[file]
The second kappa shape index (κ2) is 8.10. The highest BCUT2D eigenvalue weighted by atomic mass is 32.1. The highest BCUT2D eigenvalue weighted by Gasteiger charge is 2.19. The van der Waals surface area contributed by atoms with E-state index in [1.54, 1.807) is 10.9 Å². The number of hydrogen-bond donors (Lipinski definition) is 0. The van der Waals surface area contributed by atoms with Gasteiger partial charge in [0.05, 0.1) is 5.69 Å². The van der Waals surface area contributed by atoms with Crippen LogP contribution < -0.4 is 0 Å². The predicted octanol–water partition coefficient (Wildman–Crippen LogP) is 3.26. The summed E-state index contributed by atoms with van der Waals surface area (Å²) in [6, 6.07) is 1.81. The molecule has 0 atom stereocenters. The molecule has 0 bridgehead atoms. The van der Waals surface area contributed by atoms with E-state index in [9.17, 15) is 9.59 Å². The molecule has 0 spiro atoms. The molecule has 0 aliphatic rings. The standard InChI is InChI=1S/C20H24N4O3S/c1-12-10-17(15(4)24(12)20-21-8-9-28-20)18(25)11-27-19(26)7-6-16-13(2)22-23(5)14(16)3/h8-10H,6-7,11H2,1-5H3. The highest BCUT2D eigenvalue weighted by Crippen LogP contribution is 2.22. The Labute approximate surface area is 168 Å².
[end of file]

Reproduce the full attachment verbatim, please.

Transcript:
The second kappa shape index (κ2) is 8.10. The highest BCUT2D eigenvalue weighted by atomic mass is 32.1. The highest BCUT2D eigenvalue weighted by Gasteiger charge is 2.19. The van der Waals surface area contributed by atoms with E-state index in [1.54, 1.807) is 10.9 Å². The number of hydrogen-bond donors (Lipinski definition) is 0. The van der Waals surface area contributed by atoms with Gasteiger partial charge in [0.05, 0.1) is 5.69 Å². The van der Waals surface area contributed by atoms with Crippen LogP contribution < -0.4 is 0 Å². The predicted octanol–water partition coefficient (Wildman–Crippen LogP) is 3.26. The summed E-state index contributed by atoms with van der Waals surface area (Å²) in [6, 6.07) is 1.81. The molecule has 0 atom stereocenters. The molecule has 0 bridgehead atoms. The van der Waals surface area contributed by atoms with E-state index in [9.17, 15) is 9.59 Å². The molecule has 0 spiro atoms. The molecule has 0 aliphatic rings. The standard InChI is InChI=1S/C20H24N4O3S/c1-12-10-17(15(4)24(12)20-21-8-9-28-20)18(25)11-27-19(26)7-6-16-13(2)22-23(5)14(16)3/h8-10H,6-7,11H2,1-5H3. The highest BCUT2D eigenvalue weighted by Crippen LogP contribution is 2.22. The Labute approximate surface area is 168 Å².